To meet the growing demand for drinking water, one of the most logical ways to produce fresh water is to remove salt from the vast quantities of seawater that are available.This process is called desalination.
Although nearly 70 percent of the earth’s water is covered, only about 2.5 percent is fresh water.Of that small amount of fresh water, most is locked up in ice sheets, glaciers, permafrost and deep underground, accounting for only 0.007 percent of the planet’s total available water.
In recent years, the demand for freshwater has continued to grow as the earth’s population has grown and the demand for industrial processes has increased. In response to this growing demand, people have turned to alternative ways of producing usable freshwater, especially in arid areas. One of the most logical alternatives is to remove salt from the large amounts of seawater that are available, a process known as desalination.
There are many different desalting methods, the two most common are reverse osmosis and multistage flash. Reverse osmosis (RO) desalination forces water through a semi-permeable membrane at high pressure to remove salt and other impurities.RO is currently the least energy-consuming desalination method, accounting for about two-thirds of all desalinated water in the world (source: International Desalination Association). Multistage flash (MSF) is responsible for most of the rest of the world’s freshwater supply. The process consists of several stages of flash water (evaporated at reduced pressure) to separate freshwater from the concentrated brine.MSF is much more energy-intensive than REVERSE osmosis, but it can be combined with cogeneration power plants to use waste heat to dramatically reduce energy demand, making MSF more economically attractive than REVERSE osmosis in some areas.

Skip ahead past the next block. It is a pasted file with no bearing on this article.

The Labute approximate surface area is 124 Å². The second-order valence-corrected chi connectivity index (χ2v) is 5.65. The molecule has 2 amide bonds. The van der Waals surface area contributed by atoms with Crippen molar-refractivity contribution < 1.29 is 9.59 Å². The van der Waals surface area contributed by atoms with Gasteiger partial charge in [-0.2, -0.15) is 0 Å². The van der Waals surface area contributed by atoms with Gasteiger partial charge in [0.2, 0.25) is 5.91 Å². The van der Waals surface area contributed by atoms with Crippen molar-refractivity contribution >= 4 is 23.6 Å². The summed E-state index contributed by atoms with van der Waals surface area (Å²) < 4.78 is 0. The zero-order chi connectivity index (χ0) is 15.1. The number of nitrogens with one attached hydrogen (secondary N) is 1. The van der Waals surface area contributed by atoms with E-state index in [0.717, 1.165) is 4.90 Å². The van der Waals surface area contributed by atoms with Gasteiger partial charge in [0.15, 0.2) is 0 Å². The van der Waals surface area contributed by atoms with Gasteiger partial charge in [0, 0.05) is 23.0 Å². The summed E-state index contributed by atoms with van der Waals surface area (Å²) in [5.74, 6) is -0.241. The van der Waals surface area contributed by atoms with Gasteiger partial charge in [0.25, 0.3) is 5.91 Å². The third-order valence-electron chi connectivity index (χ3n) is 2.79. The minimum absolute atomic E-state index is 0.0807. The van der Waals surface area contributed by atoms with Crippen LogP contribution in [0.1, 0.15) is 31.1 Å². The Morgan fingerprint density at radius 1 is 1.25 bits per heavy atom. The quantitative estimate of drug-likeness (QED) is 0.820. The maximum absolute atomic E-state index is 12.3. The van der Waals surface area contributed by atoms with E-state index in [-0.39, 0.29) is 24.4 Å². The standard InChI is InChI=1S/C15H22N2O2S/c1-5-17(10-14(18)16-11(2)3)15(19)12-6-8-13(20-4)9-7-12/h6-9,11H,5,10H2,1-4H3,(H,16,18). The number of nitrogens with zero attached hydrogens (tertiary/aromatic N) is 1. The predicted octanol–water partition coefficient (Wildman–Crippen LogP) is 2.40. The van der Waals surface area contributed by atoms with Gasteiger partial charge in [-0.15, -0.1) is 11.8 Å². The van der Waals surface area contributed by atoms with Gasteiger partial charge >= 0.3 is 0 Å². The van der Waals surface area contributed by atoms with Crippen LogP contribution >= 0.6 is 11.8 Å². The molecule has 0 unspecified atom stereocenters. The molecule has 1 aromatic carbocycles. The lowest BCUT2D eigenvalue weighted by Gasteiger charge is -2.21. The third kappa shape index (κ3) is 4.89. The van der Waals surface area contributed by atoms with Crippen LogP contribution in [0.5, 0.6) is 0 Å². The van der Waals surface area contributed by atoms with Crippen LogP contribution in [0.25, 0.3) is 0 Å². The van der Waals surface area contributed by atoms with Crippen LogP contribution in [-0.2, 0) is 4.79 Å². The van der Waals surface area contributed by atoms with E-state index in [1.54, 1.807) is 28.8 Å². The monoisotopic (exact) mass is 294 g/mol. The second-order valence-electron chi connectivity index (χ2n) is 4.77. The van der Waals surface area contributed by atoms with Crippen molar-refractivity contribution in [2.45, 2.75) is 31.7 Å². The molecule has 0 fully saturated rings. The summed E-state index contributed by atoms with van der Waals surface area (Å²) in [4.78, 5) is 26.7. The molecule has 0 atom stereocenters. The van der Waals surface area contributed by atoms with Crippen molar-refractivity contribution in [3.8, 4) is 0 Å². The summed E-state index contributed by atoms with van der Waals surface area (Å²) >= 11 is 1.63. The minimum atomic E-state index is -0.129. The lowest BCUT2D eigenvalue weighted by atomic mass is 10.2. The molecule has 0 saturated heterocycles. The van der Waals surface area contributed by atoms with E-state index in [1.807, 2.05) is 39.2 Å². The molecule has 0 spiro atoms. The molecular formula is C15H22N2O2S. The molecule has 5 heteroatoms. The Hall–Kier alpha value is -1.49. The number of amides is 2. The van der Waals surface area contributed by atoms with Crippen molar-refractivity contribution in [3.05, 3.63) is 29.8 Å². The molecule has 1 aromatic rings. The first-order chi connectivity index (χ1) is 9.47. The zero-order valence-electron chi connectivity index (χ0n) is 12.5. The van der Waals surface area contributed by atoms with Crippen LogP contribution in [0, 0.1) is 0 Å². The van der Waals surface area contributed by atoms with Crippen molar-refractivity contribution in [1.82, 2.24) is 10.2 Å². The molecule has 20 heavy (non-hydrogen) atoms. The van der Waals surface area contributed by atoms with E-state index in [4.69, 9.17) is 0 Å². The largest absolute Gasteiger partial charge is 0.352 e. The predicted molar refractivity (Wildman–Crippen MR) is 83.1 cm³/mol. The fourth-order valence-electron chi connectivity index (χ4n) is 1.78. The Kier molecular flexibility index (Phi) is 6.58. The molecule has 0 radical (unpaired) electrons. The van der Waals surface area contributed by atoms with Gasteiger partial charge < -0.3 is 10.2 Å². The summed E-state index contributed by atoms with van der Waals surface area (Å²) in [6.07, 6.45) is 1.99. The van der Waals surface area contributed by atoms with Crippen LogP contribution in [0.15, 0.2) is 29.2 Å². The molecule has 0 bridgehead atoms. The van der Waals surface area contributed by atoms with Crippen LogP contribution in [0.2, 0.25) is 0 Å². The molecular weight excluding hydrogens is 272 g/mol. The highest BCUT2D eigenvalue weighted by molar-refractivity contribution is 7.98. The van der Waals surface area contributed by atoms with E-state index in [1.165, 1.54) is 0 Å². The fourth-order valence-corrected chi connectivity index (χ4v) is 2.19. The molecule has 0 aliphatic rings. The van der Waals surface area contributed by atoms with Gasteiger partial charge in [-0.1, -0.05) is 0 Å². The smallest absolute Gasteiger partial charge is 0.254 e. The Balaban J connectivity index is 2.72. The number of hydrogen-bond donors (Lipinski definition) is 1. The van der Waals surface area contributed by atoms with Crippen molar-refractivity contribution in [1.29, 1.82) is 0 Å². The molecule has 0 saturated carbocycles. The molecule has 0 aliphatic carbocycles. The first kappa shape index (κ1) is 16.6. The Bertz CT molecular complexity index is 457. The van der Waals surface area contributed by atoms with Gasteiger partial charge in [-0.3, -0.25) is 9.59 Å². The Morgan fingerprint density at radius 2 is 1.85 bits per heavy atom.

Whether reverse osmosis or multi-stage flash desalination, control valves are essential for many different parts of the process. Some of the special challenges facing these valves are:
Desalination is usually located near the coastline, where the air can be very humid and corrosive. THINKTANK offers several special materials and surface treatment options to protect the device even in the most extreme of conditions.
High salinity media, such as saltwater, which is a by-product of the desalination process, will quickly corrode most metals, even standard stainless steel. THINKTANK offers a full line of dual and super dual-phase stainless steel control valves and valves lined with PTFE and PFA to resist these corrosive media.
Water produced by desalination is usually used for drinking water in the surrounding area, meaning that sanitation must be maintained once it has been purified. THINKTANK provides a range of FDA, 3A, and EHEDG compliant products for hygienic, hygienic, and sterile applications.
Due to reverse osmosis requires high pressure, some control valves may experience high-pressure drop and varying degrees of cavitation. THINKTANK offers several cavitation resistant trim options that reduce or completely eliminate cavitation in the valve.
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